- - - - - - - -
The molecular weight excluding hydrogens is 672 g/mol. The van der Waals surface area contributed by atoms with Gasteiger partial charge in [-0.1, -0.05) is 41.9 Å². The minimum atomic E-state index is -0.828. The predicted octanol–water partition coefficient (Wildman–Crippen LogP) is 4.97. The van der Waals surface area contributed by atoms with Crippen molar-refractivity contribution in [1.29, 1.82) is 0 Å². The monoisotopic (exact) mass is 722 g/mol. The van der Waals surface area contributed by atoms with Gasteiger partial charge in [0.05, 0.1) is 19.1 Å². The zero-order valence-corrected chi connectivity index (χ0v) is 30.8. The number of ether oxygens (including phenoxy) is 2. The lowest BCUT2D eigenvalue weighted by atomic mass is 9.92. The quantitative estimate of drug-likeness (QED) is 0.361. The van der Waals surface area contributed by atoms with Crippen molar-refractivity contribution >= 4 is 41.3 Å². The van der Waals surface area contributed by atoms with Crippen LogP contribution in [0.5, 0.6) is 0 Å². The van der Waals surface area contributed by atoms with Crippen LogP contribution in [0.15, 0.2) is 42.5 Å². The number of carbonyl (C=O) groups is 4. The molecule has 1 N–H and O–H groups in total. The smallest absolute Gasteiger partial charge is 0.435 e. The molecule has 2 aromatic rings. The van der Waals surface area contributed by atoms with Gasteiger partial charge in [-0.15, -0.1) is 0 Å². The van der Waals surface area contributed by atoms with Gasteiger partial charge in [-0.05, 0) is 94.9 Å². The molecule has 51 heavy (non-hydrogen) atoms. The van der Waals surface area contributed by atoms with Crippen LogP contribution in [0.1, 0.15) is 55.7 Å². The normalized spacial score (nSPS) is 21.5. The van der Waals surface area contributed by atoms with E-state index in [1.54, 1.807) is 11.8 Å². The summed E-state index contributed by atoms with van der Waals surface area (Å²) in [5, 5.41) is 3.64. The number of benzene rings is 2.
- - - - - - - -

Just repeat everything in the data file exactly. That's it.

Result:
The molecular weight excluding hydrogens is 672 g/mol. The van der Waals surface area contributed by atoms with Gasteiger partial charge in [-0.1, -0.05) is 41.9 Å². The minimum atomic E-state index is -0.828. The predicted octanol–water partition coefficient (Wildman–Crippen LogP) is 4.97. The van der Waals surface area contributed by atoms with Crippen molar-refractivity contribution in [1.29, 1.82) is 0 Å². The monoisotopic (exact) mass is 722 g/mol. The van der Waals surface area contributed by atoms with Gasteiger partial charge in [0.05, 0.1) is 19.1 Å². The zero-order valence-corrected chi connectivity index (χ0v) is 30.8. The number of ether oxygens (including phenoxy) is 2. The lowest BCUT2D eigenvalue weighted by atomic mass is 9.92. The quantitative estimate of drug-likeness (QED) is 0.361. The van der Waals surface area contributed by atoms with Crippen molar-refractivity contribution >= 4 is 41.3 Å². The van der Waals surface area contributed by atoms with Crippen LogP contribution in [0.5, 0.6) is 0 Å². The van der Waals surface area contributed by atoms with Crippen LogP contribution in [0.15, 0.2) is 42.5 Å². The number of carbonyl (C=O) groups is 4. The molecule has 1 N–H and O–H groups in total. The smallest absolute Gasteiger partial charge is 0.435 e. The molecule has 2 aromatic rings. The van der Waals surface area contributed by atoms with Gasteiger partial charge in [-0.15, -0.1) is 0 Å². The van der Waals surface area contributed by atoms with Gasteiger partial charge in [-0.05, 0) is 94.9 Å². The molecule has 51 heavy (non-hydrogen) atoms. The van der Waals surface area contributed by atoms with Crippen LogP contribution in [0.1, 0.15) is 55.7 Å². The normalized spacial score (nSPS) is 21.5. The van der Waals surface area contributed by atoms with E-state index in [1.54, 1.807) is 11.8 Å². The summed E-state index contributed by atoms with van der Waals surface area (Å²) in [5, 5.41) is 3.64. The number of benzene rings is 2.